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Turkey’s typographic revolution

Part 1

1928 is a crucial date in Turkey’s contemporary history. As part of the Kemalist reforms, which sought to modernise Turkey and break with the Ottoman past, Kemal Atatürk, who founded the Turkish Republic in 1923, decided to replace the Arabic alphabet with its Latin equivalent. In Turkey, this reform is still hailed as one of the Republic’s great early successes, for contributing to the improvement of literacy rates. At least, that is the official line.

Mustafa Kemal, inspecting the new literacy skills of functionaries in Sivas, September 1928.

But very little critical work has been done on the concurrent reform of the alphabet and the Turkish language. Emmanuel Szurek, a doctoral student in history at the Ecole de hautes études en sciences sociales, EHESS, studies the relationship between language and politics in Turkey in the twentieth century, and in particular the invention of a Turkish alphabet.

How can we define the Ottoman language at the close of Empire?

It is characterised by a phenomenon of diglossia. This means that in theory there are two variations in a single language, a high variation and low variation (for example literary Arabic vs. Arabic dialect). In practice, it is more like a continuum of linguistic registers: people speak different variations of their language depending on the occasion, and whom they are speaking to. Simply put, the high variation is the language of the elite, the aristocracy, and court literature. It borrows many words from Arabic and Persian, which represent up to 80% of the lexicon. A large number of syntactic constructions are directly imported from these languages, which have completely different grammatical structures. Turkish is a Turko-Mongolian language; Arabic, a Semitic language; and Persian is Indo-European – three grammars, each unique from the other two. The high variation, the literary Arabic, was a very turgid and incomprehensible language for the illiterate masses, who represented about 90% of Turkey’s population in 1927.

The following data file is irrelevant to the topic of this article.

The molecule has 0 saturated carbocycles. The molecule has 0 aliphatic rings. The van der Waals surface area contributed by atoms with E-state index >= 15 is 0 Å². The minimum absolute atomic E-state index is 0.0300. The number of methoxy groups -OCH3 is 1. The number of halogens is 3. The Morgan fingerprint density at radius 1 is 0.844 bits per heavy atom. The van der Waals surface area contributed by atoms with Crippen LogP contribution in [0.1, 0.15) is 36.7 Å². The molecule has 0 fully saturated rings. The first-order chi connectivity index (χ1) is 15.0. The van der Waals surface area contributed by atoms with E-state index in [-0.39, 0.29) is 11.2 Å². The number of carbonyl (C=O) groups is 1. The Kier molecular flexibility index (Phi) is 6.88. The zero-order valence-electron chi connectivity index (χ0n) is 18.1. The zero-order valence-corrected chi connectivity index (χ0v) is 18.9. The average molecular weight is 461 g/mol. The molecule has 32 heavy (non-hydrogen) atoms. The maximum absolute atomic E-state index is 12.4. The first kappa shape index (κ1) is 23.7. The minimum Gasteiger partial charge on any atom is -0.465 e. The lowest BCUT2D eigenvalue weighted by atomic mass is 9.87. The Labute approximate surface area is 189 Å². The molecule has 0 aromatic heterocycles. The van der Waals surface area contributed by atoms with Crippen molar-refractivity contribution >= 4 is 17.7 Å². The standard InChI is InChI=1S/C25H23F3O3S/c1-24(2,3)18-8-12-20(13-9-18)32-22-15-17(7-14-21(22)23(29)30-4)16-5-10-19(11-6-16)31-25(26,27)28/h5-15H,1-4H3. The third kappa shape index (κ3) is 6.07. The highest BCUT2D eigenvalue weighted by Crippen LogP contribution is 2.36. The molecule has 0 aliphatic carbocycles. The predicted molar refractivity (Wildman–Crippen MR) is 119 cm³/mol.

So the language spoken by the people at that time is closer to modern Turkish?

It is hard to say. There was not a unified and standardised language that we might call ‘Turkish’ spoken, rather a mosaic of dialects. That said, low dialects used more Turkish words, that is to say words with Turkic roots. They were much simpler variations in grammatical terms, as there were not three but only one grammatical system employed: the Turkish system.

When did the Arabic alphabet come into use?

It goes back to the 10th or 11th century, when the Turks were converted to Islam. In this process, literate people were adopted by the bureaucratic systems of Medieval Muslim states in the Arab-Persian world. There is a famous Turkish-Arabic dictionary dating from 1070 and written in Arabic characters. Before adopting the Arabic alphabet, other scripts were used to transcribe the language of the Turkic peoples, including the famous Orkhon Runes, and the Soghdien alphabet.

What then were the reasons for rethinking the use of the Arabic alphabet?

We must distinguish between the question of the alphabet and the language issue. By the 1860s, Ottoman scholars began calling for the ‘simplification’ of the language. This was a question of reducing the reliance on Arabic and Persian grammatical structures, and replacing Arabic and Persian words with their Turkish equivalents wherever possible. It was during this period that a privately owned commercial press first appeared in the Ottoman Empire, seeking to sell itself, to find a readership. In fact, the emergence of a capitalist press was itself justification for the use of a simplified language.